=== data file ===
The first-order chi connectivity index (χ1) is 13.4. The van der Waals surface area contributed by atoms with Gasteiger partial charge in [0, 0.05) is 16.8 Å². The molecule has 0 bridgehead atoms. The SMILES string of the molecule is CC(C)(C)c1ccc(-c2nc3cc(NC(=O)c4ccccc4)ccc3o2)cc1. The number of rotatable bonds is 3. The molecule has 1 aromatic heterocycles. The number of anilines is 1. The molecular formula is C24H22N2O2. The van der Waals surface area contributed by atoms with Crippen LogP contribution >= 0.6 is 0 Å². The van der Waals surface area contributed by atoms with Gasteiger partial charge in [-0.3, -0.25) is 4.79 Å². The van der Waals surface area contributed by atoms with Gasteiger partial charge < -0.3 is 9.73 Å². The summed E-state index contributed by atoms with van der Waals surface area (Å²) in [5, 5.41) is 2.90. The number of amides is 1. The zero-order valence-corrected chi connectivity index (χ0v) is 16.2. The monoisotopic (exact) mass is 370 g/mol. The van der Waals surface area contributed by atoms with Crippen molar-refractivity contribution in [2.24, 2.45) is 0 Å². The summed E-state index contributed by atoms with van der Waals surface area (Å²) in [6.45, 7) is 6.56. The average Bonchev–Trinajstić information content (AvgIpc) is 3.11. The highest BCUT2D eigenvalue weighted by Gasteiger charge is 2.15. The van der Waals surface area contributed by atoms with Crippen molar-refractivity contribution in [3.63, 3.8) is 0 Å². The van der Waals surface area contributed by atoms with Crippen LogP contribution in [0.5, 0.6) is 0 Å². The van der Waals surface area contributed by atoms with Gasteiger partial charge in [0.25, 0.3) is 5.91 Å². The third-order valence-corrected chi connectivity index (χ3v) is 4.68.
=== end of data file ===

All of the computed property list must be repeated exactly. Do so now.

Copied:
The first-order chi connectivity index (χ1) is 13.4. The van der Waals surface area contributed by atoms with Gasteiger partial charge in [0, 0.05) is 16.8 Å². The molecule has 0 bridgehead atoms. The SMILES string of the molecule is CC(C)(C)c1ccc(-c2nc3cc(NC(=O)c4ccccc4)ccc3o2)cc1. The number of rotatable bonds is 3. The molecule has 1 aromatic heterocycles. The number of anilines is 1. The molecular formula is C24H22N2O2. The van der Waals surface area contributed by atoms with Crippen LogP contribution >= 0.6 is 0 Å². The van der Waals surface area contributed by atoms with Gasteiger partial charge in [-0.3, -0.25) is 4.79 Å². The van der Waals surface area contributed by atoms with Gasteiger partial charge < -0.3 is 9.73 Å². The summed E-state index contributed by atoms with van der Waals surface area (Å²) in [5, 5.41) is 2.90. The number of amides is 1. The zero-order valence-corrected chi connectivity index (χ0v) is 16.2. The monoisotopic (exact) mass is 370 g/mol. The van der Waals surface area contributed by atoms with Crippen molar-refractivity contribution in [2.24, 2.45) is 0 Å². The summed E-state index contributed by atoms with van der Waals surface area (Å²) in [6.45, 7) is 6.56. The average Bonchev–Trinajstić information content (AvgIpc) is 3.11. The highest BCUT2D eigenvalue weighted by Gasteiger charge is 2.15. The van der Waals surface area contributed by atoms with Crippen molar-refractivity contribution in [3.63, 3.8) is 0 Å². The van der Waals surface area contributed by atoms with Crippen LogP contribution in [0.5, 0.6) is 0 Å². The van der Waals surface area contributed by atoms with Gasteiger partial charge in [0.25, 0.3) is 5.91 Å². The third-order valence-corrected chi connectivity index (χ3v) is 4.68.